In January of 2019, the Kenyan government announced a sweeping nationwide registration program to collect personal information for the larger biometric identification system formally known as the National Integrated Identity Management System.
The system’s purpose is ambitious. It aims to eventually assign every citizen and resident foreigner a “Huduma Namba,” or service number, to integrate information stored in other government databases that relate to immigration, national security, and other social services. The Kenyan government argues that such a system would prevent multiple government agencies from having conflicting records and citizens having to travel to Nairobi for services that could be attended to in a more convenient manner.
While these benefits certainly hold some merit, Kenya’s Nairobi High Court raised concerns nearly a year after the Kenyan government’s first introduction of the registration initiative. The court decided to suspend the country’s new program until the Kenyan government enacted stronger legislation to protect the security of the data collected and prevented discrimination against Kenyan minorities.
The issue is complex and has high profile supporters on both sides of the issue of biometric identification.
International institutions such as the World Bank tout the benefits of inclusive and digitally secure biometric identification in empowering vulnerable communities to enroll in social services such as education and pension programs. Such streamlined forms of identification make crossing borders in order to conduct business across borders easier.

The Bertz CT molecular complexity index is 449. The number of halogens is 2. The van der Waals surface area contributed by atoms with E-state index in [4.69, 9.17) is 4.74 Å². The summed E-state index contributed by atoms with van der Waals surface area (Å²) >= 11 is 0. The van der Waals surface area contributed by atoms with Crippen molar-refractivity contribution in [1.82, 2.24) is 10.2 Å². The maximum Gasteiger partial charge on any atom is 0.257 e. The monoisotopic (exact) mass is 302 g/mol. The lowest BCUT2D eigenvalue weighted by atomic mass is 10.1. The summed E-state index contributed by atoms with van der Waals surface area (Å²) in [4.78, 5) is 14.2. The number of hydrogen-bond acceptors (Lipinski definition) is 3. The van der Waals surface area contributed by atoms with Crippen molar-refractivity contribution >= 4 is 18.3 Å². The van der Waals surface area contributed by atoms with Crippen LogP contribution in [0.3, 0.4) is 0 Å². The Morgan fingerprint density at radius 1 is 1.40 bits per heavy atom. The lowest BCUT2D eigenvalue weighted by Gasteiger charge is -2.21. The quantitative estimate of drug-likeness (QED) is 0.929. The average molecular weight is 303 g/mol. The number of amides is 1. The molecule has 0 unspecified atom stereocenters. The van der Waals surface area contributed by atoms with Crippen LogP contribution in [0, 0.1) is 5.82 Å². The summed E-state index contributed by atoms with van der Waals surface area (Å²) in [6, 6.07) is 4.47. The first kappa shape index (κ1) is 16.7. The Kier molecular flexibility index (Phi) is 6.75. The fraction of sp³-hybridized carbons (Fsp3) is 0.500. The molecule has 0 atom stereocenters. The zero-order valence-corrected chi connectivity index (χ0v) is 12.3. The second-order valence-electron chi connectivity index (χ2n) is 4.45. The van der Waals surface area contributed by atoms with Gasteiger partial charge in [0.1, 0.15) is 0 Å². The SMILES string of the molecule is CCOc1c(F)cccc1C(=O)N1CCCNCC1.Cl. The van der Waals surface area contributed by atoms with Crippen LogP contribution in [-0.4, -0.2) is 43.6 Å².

They highlight the stories of women like Shanti, whose digital identity through the Indian Aadhaar system enabled her to open a bank account in her name and make and receive digital payments, empowering her to grow her business.
The World Bank acknowledges, however, the hurdles “the invisible billion,” often members of vulnerable populations, face in obtaining official credentials.
The Kenyan government faces a particularly challenging obstacle in ensuring that its system is inclusive and accessible to register for. There is a rather large migrant population, many of whom live in rural areas, as well as individuals with complex historical and political ties to neighboring regions surrounding Kenya. Beyond the challenge of accessible registration is the task of understanding the intricacies of their “Kenyan” nationality requires multiple nuanced, open-minded perspectives beyond a prescribed notion of citizenship.
Other biometric systems also suffer from problems. The Indian Aadhaar system, despite being lauded by the Indian Supreme Court for “giving dignity to the marginalized” has its flaws. Reports of leakages of personal information by brokers and concerns that the system normalizes privacy intrusions leave the Indian government with many considerations to make. The Kenyan government may have to do the same with its own system.
Data privacy activists cite infrastructural problems for the system’s method of data collection and citizens’ privacy rights. They echo the same concerns the Kenyan High Court had when it released its decision. The collection of certain personal information such as DNA is intrusive, and coupled with Kenya’s extremely new data privacy legislation, which lacks legislative stability, offers many areas of improvement for the Kenyan government to make.
Privacy activist group Article 19 Eastern Africa aims to illuminate the broader privacy concerns of the Huduma Namba. The group argues that the regulations do not provide explicit safeguards to the data privacy legislation recently enacted by the Kenyan government nor standards of transparency regarding the handling of such large quantities of data so that citizens can be more informed.
The Kenyan government can rectify and renovate its biometric identification program by committing to enacting more robust data privacy legislation with transparent benchmarks demonstrated to the Kenyan public and ensure that all eligible persons can be properly registered and identified.